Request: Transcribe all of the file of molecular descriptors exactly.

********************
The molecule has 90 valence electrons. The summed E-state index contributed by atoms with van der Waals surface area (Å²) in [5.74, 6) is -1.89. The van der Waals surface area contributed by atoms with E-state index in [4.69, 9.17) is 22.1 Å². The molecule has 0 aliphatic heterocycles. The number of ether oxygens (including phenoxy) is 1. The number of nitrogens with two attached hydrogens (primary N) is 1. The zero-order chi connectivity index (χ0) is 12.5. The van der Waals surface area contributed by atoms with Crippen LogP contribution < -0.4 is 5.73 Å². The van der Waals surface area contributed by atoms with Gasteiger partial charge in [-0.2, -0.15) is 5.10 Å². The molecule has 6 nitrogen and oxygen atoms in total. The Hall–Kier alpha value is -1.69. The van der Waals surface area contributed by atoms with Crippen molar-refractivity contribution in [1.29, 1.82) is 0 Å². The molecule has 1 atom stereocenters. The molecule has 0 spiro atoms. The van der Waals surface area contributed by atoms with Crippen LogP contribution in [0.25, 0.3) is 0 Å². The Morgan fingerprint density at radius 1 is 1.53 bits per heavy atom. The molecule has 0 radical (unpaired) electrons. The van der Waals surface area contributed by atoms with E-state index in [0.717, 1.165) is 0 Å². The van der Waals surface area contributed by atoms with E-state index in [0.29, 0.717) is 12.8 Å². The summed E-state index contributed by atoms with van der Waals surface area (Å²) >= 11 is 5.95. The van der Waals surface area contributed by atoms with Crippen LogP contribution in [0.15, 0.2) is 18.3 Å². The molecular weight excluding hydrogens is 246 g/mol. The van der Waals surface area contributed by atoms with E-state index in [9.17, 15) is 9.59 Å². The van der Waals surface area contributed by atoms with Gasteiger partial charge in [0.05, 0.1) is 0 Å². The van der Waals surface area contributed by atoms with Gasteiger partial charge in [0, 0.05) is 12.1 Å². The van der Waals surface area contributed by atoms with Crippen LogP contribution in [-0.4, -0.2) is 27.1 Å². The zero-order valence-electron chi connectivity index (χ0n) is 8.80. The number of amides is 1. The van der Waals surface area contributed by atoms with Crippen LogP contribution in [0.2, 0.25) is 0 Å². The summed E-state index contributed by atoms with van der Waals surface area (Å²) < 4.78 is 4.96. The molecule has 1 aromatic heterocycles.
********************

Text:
The molecule has 90 valence electrons. The summed E-state index contributed by atoms with van der Waals surface area (Å²) in [5.74, 6) is -1.89. The van der Waals surface area contributed by atoms with E-state index in [4.69, 9.17) is 22.1 Å². The molecule has 0 aliphatic heterocycles. The number of ether oxygens (including phenoxy) is 1. The number of nitrogens with two attached hydrogens (primary N) is 1. The zero-order chi connectivity index (χ0) is 12.5. The van der Waals surface area contributed by atoms with Crippen LogP contribution < -0.4 is 5.73 Å². The van der Waals surface area contributed by atoms with Gasteiger partial charge in [-0.2, -0.15) is 5.10 Å². The molecule has 6 nitrogen and oxygen atoms in total. The Hall–Kier alpha value is -1.69. The van der Waals surface area contributed by atoms with Crippen molar-refractivity contribution in [1.29, 1.82) is 0 Å². The molecule has 1 atom stereocenters. The molecule has 0 spiro atoms. The van der Waals surface area contributed by atoms with Crippen LogP contribution in [0.25, 0.3) is 0 Å². The Morgan fingerprint density at radius 1 is 1.53 bits per heavy atom. The molecule has 0 radical (unpaired) electrons. The van der Waals surface area contributed by atoms with E-state index in [0.717, 1.165) is 0 Å². The van der Waals surface area contributed by atoms with E-state index in [0.29, 0.717) is 12.8 Å². The summed E-state index contributed by atoms with van der Waals surface area (Å²) >= 11 is 5.95. The van der Waals surface area contributed by atoms with Crippen LogP contribution in [0.15, 0.2) is 18.3 Å². The molecular weight excluding hydrogens is 246 g/mol. The van der Waals surface area contributed by atoms with E-state index in [9.17, 15) is 9.59 Å². The van der Waals surface area contributed by atoms with Gasteiger partial charge in [0.05, 0.1) is 0 Å². The van der Waals surface area contributed by atoms with Gasteiger partial charge in [0, 0.05) is 12.1 Å². The van der Waals surface area contributed by atoms with Crippen LogP contribution in [-0.4, -0.2) is 27.1 Å². The zero-order valence-electron chi connectivity index (χ0n) is 8.80. The number of amides is 1. The van der Waals surface area contributed by atoms with Crippen LogP contribution in [0.2, 0.25) is 0 Å². The summed E-state index contributed by atoms with van der Waals surface area (Å²) < 4.78 is 4.96. The molecule has 1 aromatic heterocycles.